Gov. Tony Evers failed to address the achievement gap as State Superintendent of Public Instruction and now wants to freeze a program proven to address the problem.
Wisconsin has one of the worst academic achievement gaps between Black and white students in the U.S. Black students fall considerably behind their white counterparts across all school subjects. Furthermore, the disparity between Wisconsin’s Black and white students’ graduation rate is the largest in the nation with a difference of nearly thirty percent for the 2015-16 academic year.
Evers himself characterized the achievement gap in Wisconsin as “extraordinarily horrible,” yet he did not do anything to tackle the problem when he held the optimal position to do so as State Superintendent of Public Instruction. Within the 17 years he was in office, the achievement gap barely shifted.
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Now, as governor, Evers has decided to address the achievement gap problem by proposing to suspend expansion of independent public schools and freeze or cap enrollment towards Wisconsin’s Parental Choice Program which allows students to attend private schools using a taxpayer-funded voucher.
Evers plans on cutting academic opportunity and funding to the very programs that have challenged achievement gap problems most beneficially. School choice programs have consistently improved academic performance across racial and socioeconomic achievement gaps.
In a research study comparing school choice programs and achievement gaps, William H. Jeynes of California State University found that school choice programs could reduce the achievement gap by 25 percent more than their public school counterparts. Additionally, school choice addresses both a racial and socioeconomic platform found in achievement gap disparities.
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Therefore, Evers is perpetuating the viability of achievement gap in Wisconsin. He is attacking a program proven to work in the fight combating achievement gap inequality. Consequently, from this action, he is also harming the opportunity for public schools to address the problem.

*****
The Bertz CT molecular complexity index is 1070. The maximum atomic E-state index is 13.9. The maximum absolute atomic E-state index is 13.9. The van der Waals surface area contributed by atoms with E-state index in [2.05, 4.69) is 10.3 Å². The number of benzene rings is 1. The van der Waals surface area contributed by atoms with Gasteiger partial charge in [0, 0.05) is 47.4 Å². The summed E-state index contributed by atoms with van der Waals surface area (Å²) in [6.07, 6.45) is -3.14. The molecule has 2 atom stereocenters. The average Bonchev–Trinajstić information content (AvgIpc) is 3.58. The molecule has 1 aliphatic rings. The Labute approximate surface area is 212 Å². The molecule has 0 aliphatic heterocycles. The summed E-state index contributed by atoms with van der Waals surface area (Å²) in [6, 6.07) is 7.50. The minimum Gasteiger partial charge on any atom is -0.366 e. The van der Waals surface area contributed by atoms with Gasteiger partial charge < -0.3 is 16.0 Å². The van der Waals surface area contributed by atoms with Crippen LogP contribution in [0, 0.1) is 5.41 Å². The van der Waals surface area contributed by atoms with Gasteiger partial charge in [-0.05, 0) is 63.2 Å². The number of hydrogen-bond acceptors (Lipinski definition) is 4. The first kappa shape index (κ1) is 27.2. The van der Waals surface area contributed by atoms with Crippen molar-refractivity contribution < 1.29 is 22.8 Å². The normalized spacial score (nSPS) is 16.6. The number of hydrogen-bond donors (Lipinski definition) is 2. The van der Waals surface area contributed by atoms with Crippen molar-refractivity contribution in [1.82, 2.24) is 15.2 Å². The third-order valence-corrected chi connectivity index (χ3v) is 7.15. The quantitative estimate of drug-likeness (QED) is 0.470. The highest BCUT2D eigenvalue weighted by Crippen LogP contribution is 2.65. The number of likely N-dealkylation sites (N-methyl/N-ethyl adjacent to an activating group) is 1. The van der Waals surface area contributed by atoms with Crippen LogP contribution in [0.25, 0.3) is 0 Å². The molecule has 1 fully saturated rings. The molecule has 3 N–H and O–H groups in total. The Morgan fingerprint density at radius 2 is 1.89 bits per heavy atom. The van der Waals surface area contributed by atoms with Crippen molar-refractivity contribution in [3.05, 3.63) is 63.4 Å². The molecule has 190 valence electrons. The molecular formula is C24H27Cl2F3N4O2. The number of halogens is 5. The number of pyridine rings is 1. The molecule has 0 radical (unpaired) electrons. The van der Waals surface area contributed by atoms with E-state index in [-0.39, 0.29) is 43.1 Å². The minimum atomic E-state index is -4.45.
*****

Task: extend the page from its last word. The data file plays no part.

Because school choice increases the quality of public schools, Evers is also harming the already struggling public school system by limiting school choice programs. School choice creates positive competition between schools which produces an environment of continuous improvement. It forces private and public schools alike to critically evaluate their methods of instruction and educational atmosphere and work to advance themselves for the good of their students.
The fact of the matter is simply this — even though he had seventeen years to do so as State Superintendent, Evers is only now addressing the achievement gap for personal political benefit. His actions would be favorable to him twofold — he could punish the parental choice programs under the guise of academic equality while appeasing big donors and teachers’ union lobbying groups simultaneously.
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Instead of working with the Wisconsin legislature to improve academic achievement equality in all of our schools, Evers has chosen the side of politics. He has disregarded the fact that parental choice promotes higher academic performance in all students, no matter their race or socioeconomic background. In the meantime, our children are the ones being hurt the most. The Executive Vice President of the Wisconsin Institute for Law and Liberty, CJ Szafir, said it best, “Evers is putting himself in front of the schoolhouse doors, telling low-income children that they cannot go to the best schools.”
In light of the successes the Wisconsin Parental Choice Programs have had against achievement gap inequalities, Evers should reconsider freezing its enrollment. He is using the achievement gap as a mask to disguise his attacks on school choice. Evers needs to put the future of our children and their education at the forefront of his actions instead of adhering to political ulterior motivations.
Wisconsin is in a real crisis regarding the achievement gap and something drastic must be done to preserve equality and opportunity for generations to come. No child’s education should be stifled due to their race or socioeconomic background. Even more importantly, no child’s education should be used as a pawn for political advancement.
Emily Smith ([email protected]) is a sophomore majoring in political science and philosophy. She is the policy director for the College Republicans of UW-Madison.